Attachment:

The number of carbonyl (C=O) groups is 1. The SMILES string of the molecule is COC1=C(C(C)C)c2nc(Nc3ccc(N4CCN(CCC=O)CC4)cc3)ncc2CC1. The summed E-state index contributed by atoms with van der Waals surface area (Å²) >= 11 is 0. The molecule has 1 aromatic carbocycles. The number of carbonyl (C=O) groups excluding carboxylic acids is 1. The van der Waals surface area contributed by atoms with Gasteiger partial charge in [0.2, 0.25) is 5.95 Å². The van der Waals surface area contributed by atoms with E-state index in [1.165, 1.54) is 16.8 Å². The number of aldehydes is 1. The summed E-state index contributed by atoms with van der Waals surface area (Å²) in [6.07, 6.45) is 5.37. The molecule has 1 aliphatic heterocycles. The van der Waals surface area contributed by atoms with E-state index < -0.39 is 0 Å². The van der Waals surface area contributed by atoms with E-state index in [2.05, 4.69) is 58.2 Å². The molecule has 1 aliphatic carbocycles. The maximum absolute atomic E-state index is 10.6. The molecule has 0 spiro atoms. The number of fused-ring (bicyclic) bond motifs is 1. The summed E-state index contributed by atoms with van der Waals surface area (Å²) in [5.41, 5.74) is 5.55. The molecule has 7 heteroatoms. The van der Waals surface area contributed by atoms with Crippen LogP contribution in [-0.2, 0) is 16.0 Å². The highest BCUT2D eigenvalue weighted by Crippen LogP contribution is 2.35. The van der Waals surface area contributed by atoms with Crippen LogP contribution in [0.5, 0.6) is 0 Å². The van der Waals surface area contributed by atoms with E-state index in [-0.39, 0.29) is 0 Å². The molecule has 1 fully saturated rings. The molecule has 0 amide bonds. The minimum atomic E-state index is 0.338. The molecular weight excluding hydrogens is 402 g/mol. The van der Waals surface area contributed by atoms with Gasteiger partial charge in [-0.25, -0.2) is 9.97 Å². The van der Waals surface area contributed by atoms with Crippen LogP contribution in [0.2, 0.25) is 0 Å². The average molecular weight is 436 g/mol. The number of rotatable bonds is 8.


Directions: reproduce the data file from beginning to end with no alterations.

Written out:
The number of carbonyl (C=O) groups is 1. The SMILES string of the molecule is COC1=C(C(C)C)c2nc(Nc3ccc(N4CCN(CCC=O)CC4)cc3)ncc2CC1. The summed E-state index contributed by atoms with van der Waals surface area (Å²) >= 11 is 0. The molecule has 1 aromatic carbocycles. The number of carbonyl (C=O) groups excluding carboxylic acids is 1. The van der Waals surface area contributed by atoms with Gasteiger partial charge in [0.2, 0.25) is 5.95 Å². The van der Waals surface area contributed by atoms with E-state index in [1.165, 1.54) is 16.8 Å². The number of aldehydes is 1. The summed E-state index contributed by atoms with van der Waals surface area (Å²) in [6.07, 6.45) is 5.37. The molecule has 1 aliphatic heterocycles. The van der Waals surface area contributed by atoms with E-state index < -0.39 is 0 Å². The van der Waals surface area contributed by atoms with E-state index in [2.05, 4.69) is 58.2 Å². The molecule has 1 aliphatic carbocycles. The maximum absolute atomic E-state index is 10.6. The molecule has 0 spiro atoms. The number of fused-ring (bicyclic) bond motifs is 1. The summed E-state index contributed by atoms with van der Waals surface area (Å²) in [5.41, 5.74) is 5.55. The molecule has 7 heteroatoms. The van der Waals surface area contributed by atoms with Crippen LogP contribution in [-0.2, 0) is 16.0 Å². The highest BCUT2D eigenvalue weighted by Crippen LogP contribution is 2.35. The van der Waals surface area contributed by atoms with Crippen LogP contribution in [0.5, 0.6) is 0 Å². The van der Waals surface area contributed by atoms with E-state index in [-0.39, 0.29) is 0 Å². The molecule has 1 fully saturated rings. The molecule has 0 amide bonds. The minimum atomic E-state index is 0.338. The molecular weight excluding hydrogens is 402 g/mol. The van der Waals surface area contributed by atoms with Gasteiger partial charge in [-0.25, -0.2) is 9.97 Å². The van der Waals surface area contributed by atoms with Crippen LogP contribution in [0.2, 0.25) is 0 Å². The average molecular weight is 436 g/mol. The number of rotatable bonds is 8.